Modify your diet. Choose foods that are natural to minimally processed (and organic whenever possible), with an emphasis on healthy fats (e.g., extra virgin olive oil, coconut oil, avocados, nuts), primarily plant-based proteins with whole grains, and some low-fat dairy. Added sugars, simple carbs, and processed foods should be totally avoided if possible. There’s a lot of information online on eating to reduce blood sugar so search around. A lot has also been written lately about the benefits of a ketogenic diet for reducing blood sugar and treating type 2 diabetes. I tend to follow a mainly Mediterranean diet which is about 70% ketogenic.
Exercise, exercise, exercise. Daily physical exercise is a given, including a combination of HIIT (high-intensity interval training), and strength training. Strength (resistance) training, for example, has been shown to reduce the risk of developing type 2 diabetes to various degrees, depending on how much you do. A Harvard School of Public Health study found that pumping iron for 60 minutes per week can reduce diabetes risk by 12 percent, and it also improves insulin sensitivity. It makes sense that the more muscle you have the more room there is to store underutilized glucose. Cardio training also increases insulin sensitivity when done on a consistent basis. Try and walk or do some light exercise after meals as that helps to even out the blood sugar spikes. Having a high fiber carbohydrate snack before bed can also help even out nighttime blood sugar spikes. Try some unsweetened muesli and almonds or baked beans on toast – those seem to work for me.
Try green coffee bean extract. Use of this supplement has been shown to help manage diabetes by reducing the accumulation of body fat and thus fight obesity. Research done in India on normal-weight participants with normal blood glucose (or blood sugar) levels also found that various doses of supplements containing green coffee extract all lowered blood sugar, with higher doses associated with larger drops. Here’s the one I take.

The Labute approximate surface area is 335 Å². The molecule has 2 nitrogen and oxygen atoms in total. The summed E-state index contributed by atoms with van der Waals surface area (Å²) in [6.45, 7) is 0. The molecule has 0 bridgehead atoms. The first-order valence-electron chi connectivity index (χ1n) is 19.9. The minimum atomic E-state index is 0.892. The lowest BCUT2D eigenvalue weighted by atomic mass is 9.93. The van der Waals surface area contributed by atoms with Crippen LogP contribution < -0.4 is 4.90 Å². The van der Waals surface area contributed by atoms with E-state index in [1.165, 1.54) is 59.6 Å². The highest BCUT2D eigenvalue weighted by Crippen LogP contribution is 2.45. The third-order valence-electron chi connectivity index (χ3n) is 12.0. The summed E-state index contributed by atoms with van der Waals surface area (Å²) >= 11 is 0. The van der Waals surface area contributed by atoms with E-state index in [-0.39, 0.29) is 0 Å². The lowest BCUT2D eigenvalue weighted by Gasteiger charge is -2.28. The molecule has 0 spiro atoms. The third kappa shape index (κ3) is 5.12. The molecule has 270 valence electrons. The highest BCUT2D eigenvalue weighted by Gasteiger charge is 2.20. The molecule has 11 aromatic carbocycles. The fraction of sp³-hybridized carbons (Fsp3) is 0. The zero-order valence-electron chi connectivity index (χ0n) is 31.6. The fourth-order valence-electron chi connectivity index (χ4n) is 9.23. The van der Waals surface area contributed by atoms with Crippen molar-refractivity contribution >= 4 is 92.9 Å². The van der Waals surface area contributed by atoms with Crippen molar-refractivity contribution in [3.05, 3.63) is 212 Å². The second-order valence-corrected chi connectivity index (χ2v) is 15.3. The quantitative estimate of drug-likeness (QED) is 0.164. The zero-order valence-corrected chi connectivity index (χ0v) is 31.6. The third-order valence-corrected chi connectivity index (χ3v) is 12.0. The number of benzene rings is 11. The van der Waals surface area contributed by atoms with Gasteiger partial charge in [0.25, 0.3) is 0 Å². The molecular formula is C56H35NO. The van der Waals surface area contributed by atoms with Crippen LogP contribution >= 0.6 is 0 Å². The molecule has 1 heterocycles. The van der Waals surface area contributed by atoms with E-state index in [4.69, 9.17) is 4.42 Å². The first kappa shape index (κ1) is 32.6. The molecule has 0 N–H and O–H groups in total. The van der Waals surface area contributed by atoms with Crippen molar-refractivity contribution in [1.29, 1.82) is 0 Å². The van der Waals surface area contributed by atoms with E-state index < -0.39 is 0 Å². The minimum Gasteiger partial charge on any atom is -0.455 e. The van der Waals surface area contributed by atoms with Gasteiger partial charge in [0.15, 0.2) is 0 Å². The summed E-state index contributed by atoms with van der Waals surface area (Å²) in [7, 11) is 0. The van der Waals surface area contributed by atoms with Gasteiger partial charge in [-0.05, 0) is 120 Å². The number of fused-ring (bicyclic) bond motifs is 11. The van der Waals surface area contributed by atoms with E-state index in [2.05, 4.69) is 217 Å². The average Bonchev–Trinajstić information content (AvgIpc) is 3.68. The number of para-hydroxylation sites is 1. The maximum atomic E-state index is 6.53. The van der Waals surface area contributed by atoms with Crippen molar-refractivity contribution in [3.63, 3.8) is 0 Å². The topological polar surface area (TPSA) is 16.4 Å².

A great deal of research has also examined the potential health benefits of standard coffee. A 2012 study in the New England Journal of Medicine suggested that death rates fell with each additional cup consumed daily. Meanwhile, a 2009 Archives of Internal Medicine review of 18 studies involving more than 457,000 people indicated that each additional daily cup of coffee was associated with a 7 percent drop in the relative risk of developing type 2 diabetes.
Experiment with intermittent fasting. I fast one day per week, which is just one technique of intermittent fasting. Fasting benefits the body in several ways, including reduced insulin resistance (which lowers the risk of developing type 2 diabetes), fights inflammation, reduces blood pressure and cholesterol levels, helps control weight, provides detox, may increase production of new nerve cells, and extends lifespan.
Related: Fasting Benefits for Mens Health
Take a low-dose aspirin. Consuming one 81-mg aspirin daily can disrupt the formation of blood clots and thus help ward off heart attack and stroke. Studies have also shown that aspirin helps prevent additional heart attacks and strokes in people who have already had one. And since having diabetes puts people at an increased risk of having a heart attack or stroke, the American Heart Association recommends aspirin therapy for diabetics.
So hype or wonder drug?
According to Dallas Clouatre, PhD, consultant in alternative and complementary medicine and the author of The Prostate Miracle and several other books on alternative and complementary medicine, “My thoughts on metformin are that it is interesting, but over-hyped….Downsides of metformin include reduced efficacy with advancing age, reduced efficacy with prolonged use, and GI [gastrointestinal]-tract issues in some individuals.” He goes on to say that “for me it is difficult to suggest the chronic intake of a drug that works by gumming up a natural process of the body.”
I hear what he’s saying but you can’t discount the fact that metformin is truly helping nearly 100 million people worldwide – but how many of these people would be better served by making massive and consistent lifestyle interventions – which in the case of type 2 diabetes have been shown to be significantly more effective than the drug? Probably tens of millions!
Prevention and management of type 2 diabetes can be achieved without the need for metformin. Although the drug does have some benefits, long-term use can lead to significant health issues that natural means of blood glucose management will not introduce into your life.
My decision to go on and quickly off the drug was personal, and based on my own experience and side effects. Look at all the benefits and risk factors before making up your own mind.